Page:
Google Maps update – bicycle legend now shows bike lanes, shared lanes, and bike-friendly roads

If you’re looking for new ways to get around for fun or to work, or might be trying to live a greener lifestyle in 2012, why not try biking? In March 2010 we introduced biking directions and since then Google Maps has been sharing biking directions with cyclists across the U.S and Canada.

Since no bike path is the same, many users have requested an easier way to differentiate the different types of bike routes that are available. Starting today, a new legend feature can help you understand what the different colors on the bike maps symbolize.

  • Dark green is for dedicated trails and paths
  • Light green is for roads with dedicated lanes
  • Dotted green is for roads that are friendly for cyclists

 

Look for the biking legend in the upper right hand corner of the map.

 

You can view this legend by clicking on the widget in upper right corner of Google Maps and selecting the Bicycling layer. You can also access biking directions on your Android device or by going to maps.google.com on your mobile browser.

 

Source: Google Lat-Long Blog – New Biking Directions Legend

Google Street Roo – exploring the outback one bounce at a time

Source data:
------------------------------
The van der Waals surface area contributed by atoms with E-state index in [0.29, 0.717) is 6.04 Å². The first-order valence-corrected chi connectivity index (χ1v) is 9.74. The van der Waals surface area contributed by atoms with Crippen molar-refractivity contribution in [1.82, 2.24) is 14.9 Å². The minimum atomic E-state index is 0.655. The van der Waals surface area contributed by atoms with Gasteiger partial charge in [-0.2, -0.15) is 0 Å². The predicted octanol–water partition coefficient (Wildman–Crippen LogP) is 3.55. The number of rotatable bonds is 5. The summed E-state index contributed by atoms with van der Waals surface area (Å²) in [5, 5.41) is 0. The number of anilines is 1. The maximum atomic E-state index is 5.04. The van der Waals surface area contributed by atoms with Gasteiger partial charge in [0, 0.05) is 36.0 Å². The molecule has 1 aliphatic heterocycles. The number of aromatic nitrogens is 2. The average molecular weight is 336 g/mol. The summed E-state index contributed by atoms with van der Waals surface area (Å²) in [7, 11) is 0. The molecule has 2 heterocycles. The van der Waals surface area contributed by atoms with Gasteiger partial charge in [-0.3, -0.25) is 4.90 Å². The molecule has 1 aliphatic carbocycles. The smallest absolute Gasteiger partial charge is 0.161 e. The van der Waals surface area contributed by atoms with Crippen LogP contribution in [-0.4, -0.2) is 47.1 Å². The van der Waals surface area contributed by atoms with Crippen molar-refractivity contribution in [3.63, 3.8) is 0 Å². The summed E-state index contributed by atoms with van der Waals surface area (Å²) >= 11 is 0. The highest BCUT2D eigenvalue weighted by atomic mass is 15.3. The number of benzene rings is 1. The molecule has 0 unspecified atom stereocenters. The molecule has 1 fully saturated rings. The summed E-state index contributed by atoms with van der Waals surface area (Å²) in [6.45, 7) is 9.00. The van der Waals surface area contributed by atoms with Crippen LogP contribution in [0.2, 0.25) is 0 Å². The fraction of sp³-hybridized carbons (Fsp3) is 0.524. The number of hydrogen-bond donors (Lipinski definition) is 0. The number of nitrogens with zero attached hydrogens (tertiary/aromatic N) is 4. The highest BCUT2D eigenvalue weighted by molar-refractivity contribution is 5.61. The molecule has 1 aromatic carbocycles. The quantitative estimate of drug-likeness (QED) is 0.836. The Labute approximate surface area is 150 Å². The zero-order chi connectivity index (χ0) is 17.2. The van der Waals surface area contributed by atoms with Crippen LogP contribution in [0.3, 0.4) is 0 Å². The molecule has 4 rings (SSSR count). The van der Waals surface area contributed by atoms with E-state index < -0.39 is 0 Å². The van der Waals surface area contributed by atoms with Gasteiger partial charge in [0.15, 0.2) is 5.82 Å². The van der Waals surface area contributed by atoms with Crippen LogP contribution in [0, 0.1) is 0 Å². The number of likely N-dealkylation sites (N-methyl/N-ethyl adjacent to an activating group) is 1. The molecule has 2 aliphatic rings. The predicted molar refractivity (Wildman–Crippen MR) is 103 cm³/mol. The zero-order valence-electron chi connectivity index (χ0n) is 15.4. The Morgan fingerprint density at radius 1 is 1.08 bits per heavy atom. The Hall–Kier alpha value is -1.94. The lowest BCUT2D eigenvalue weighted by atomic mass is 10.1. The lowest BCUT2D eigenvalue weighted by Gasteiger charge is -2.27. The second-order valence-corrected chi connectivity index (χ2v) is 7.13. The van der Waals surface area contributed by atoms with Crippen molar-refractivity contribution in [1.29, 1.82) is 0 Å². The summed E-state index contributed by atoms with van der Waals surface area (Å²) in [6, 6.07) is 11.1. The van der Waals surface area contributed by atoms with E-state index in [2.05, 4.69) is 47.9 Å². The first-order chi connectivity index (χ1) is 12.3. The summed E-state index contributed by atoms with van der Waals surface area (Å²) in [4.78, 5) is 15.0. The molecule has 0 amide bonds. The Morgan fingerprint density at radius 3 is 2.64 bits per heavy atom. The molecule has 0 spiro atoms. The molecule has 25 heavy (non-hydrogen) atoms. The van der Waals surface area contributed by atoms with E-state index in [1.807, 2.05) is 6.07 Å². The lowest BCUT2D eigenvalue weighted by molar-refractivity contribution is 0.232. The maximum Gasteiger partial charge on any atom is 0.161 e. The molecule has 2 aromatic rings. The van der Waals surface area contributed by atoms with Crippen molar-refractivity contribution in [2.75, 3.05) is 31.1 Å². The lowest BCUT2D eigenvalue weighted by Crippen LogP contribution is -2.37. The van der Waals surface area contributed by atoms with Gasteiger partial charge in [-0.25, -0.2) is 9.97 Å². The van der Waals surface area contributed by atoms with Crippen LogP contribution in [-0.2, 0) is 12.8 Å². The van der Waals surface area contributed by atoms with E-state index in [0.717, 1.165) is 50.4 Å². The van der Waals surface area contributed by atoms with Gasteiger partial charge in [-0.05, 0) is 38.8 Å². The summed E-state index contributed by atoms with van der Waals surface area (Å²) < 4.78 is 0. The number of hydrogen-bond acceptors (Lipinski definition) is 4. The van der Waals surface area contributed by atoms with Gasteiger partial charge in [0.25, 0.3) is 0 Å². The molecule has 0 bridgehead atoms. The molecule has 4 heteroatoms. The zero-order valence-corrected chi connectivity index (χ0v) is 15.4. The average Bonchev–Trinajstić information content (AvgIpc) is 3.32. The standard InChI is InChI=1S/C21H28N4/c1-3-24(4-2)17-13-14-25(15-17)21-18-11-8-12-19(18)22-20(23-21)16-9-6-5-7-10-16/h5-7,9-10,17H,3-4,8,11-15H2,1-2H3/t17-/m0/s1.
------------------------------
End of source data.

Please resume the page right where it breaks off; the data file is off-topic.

One of our top requests from our users is the ability to roam the vast Australian continent. Unfortunately, the remoteness of the outback has posed a challenge for our traditional Street View cars and trikes.

Today, we’re happy to announce that Google has found an innovative way to capture a special collection of images from the back of beyond to include in Google Street View.

Over the next four weeks, more than a thousand Big Red kangaroos will be equipped with a 360-degree head camera that will automatically capture images when the marsupial is on the move during daylight hours.

The cameras on our Street Roo collection team will be powered by solar panels stitched into the back pocket of custom-made roo jackets. Images will be wired to Google in real-time. A GPS tracker embedded into the jacket will match the location of the kangaroo to ensure the image is accurately uploaded onto the new Street View layer.

 

Keep reading – Official Google Australia Blog